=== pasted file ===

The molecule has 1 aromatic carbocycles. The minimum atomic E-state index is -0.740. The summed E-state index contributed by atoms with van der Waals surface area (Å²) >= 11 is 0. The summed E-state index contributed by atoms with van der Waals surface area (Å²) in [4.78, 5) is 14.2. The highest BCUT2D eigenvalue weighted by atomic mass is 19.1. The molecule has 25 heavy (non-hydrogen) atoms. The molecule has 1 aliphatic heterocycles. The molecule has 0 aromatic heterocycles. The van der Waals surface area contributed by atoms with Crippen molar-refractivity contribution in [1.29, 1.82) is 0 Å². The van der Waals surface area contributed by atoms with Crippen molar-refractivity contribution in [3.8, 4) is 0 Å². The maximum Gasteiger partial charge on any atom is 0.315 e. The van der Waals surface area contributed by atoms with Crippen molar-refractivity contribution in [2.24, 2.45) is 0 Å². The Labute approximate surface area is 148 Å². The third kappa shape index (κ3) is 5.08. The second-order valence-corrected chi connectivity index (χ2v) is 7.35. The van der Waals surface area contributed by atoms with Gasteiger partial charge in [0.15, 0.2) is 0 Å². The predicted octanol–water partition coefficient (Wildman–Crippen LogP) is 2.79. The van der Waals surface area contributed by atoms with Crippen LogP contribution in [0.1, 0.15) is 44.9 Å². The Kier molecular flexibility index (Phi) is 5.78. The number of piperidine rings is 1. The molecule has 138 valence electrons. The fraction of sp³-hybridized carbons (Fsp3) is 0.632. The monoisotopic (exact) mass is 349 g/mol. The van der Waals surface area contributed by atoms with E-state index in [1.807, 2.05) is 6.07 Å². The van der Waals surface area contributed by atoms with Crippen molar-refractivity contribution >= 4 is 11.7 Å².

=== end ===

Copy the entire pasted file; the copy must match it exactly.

The molecule has 1 aromatic carbocycles. The minimum atomic E-state index is -0.740. The summed E-state index contributed by atoms with van der Waals surface area (Å²) >= 11 is 0. The summed E-state index contributed by atoms with van der Waals surface area (Å²) in [4.78, 5) is 14.2. The highest BCUT2D eigenvalue weighted by atomic mass is 19.1. The molecule has 25 heavy (non-hydrogen) atoms. The molecule has 1 aliphatic heterocycles. The molecule has 0 aromatic heterocycles. The van der Waals surface area contributed by atoms with Crippen molar-refractivity contribution in [1.29, 1.82) is 0 Å². The van der Waals surface area contributed by atoms with Crippen molar-refractivity contribution in [3.8, 4) is 0 Å². The maximum Gasteiger partial charge on any atom is 0.315 e. The van der Waals surface area contributed by atoms with Crippen molar-refractivity contribution in [2.24, 2.45) is 0 Å². The Labute approximate surface area is 148 Å². The third kappa shape index (κ3) is 5.08. The second-order valence-corrected chi connectivity index (χ2v) is 7.35. The van der Waals surface area contributed by atoms with Gasteiger partial charge in [0.15, 0.2) is 0 Å². The predicted octanol–water partition coefficient (Wildman–Crippen LogP) is 2.79. The van der Waals surface area contributed by atoms with Crippen LogP contribution in [0.1, 0.15) is 44.9 Å². The Kier molecular flexibility index (Phi) is 5.78. The number of piperidine rings is 1. The molecule has 138 valence electrons. The fraction of sp³-hybridized carbons (Fsp3) is 0.632. The monoisotopic (exact) mass is 349 g/mol. The van der Waals surface area contributed by atoms with E-state index in [1.807, 2.05) is 6.07 Å². The van der Waals surface area contributed by atoms with Crippen molar-refractivity contribution >= 4 is 11.7 Å².